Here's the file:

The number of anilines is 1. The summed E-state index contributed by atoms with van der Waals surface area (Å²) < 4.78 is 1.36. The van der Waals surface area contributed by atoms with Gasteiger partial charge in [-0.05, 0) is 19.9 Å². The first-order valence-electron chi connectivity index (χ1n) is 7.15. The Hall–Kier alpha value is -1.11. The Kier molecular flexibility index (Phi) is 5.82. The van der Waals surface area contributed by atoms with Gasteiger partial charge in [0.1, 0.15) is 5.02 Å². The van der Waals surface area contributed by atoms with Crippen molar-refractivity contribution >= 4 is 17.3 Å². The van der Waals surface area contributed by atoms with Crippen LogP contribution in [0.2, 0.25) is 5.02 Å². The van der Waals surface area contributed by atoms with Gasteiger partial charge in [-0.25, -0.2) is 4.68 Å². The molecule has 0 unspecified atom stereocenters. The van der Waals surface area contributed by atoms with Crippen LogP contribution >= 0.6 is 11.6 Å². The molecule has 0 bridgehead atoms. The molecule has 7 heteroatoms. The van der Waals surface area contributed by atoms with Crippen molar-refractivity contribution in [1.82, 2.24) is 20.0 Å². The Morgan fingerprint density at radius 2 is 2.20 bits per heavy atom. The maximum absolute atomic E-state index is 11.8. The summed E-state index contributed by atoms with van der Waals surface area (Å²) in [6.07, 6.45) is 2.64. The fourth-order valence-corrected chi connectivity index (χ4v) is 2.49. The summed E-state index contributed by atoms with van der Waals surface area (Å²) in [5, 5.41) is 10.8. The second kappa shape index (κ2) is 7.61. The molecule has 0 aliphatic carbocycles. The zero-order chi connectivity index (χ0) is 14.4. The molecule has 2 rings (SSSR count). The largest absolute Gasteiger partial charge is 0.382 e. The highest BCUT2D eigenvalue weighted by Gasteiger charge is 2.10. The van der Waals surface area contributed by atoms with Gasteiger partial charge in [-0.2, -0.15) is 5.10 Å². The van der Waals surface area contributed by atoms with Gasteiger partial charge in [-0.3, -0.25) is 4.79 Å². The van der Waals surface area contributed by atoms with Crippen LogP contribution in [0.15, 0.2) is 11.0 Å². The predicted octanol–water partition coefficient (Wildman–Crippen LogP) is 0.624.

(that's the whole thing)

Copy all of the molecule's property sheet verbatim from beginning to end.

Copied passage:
The number of anilines is 1. The summed E-state index contributed by atoms with van der Waals surface area (Å²) < 4.78 is 1.36. The van der Waals surface area contributed by atoms with Gasteiger partial charge in [-0.05, 0) is 19.9 Å². The first-order valence-electron chi connectivity index (χ1n) is 7.15. The Hall–Kier alpha value is -1.11. The Kier molecular flexibility index (Phi) is 5.82. The van der Waals surface area contributed by atoms with Gasteiger partial charge in [0.1, 0.15) is 5.02 Å². The van der Waals surface area contributed by atoms with Crippen molar-refractivity contribution >= 4 is 17.3 Å². The van der Waals surface area contributed by atoms with Crippen LogP contribution in [0.2, 0.25) is 5.02 Å². The van der Waals surface area contributed by atoms with Gasteiger partial charge in [-0.25, -0.2) is 4.68 Å². The molecule has 0 unspecified atom stereocenters. The van der Waals surface area contributed by atoms with Crippen LogP contribution >= 0.6 is 11.6 Å². The molecule has 0 bridgehead atoms. The molecule has 7 heteroatoms. The van der Waals surface area contributed by atoms with Crippen molar-refractivity contribution in [1.82, 2.24) is 20.0 Å². The Morgan fingerprint density at radius 2 is 2.20 bits per heavy atom. The maximum absolute atomic E-state index is 11.8. The summed E-state index contributed by atoms with van der Waals surface area (Å²) in [6.07, 6.45) is 2.64. The fourth-order valence-corrected chi connectivity index (χ4v) is 2.49. The summed E-state index contributed by atoms with van der Waals surface area (Å²) in [5, 5.41) is 10.8. The second kappa shape index (κ2) is 7.61. The molecule has 0 aliphatic carbocycles. The zero-order chi connectivity index (χ0) is 14.4. The molecule has 2 rings (SSSR count). The largest absolute Gasteiger partial charge is 0.382 e. The highest BCUT2D eigenvalue weighted by Gasteiger charge is 2.10. The van der Waals surface area contributed by atoms with Gasteiger partial charge in [-0.2, -0.15) is 5.10 Å². The van der Waals surface area contributed by atoms with Gasteiger partial charge in [-0.3, -0.25) is 4.79 Å². The van der Waals surface area contributed by atoms with Crippen LogP contribution in [0.15, 0.2) is 11.0 Å². The predicted octanol–water partition coefficient (Wildman–Crippen LogP) is 0.624.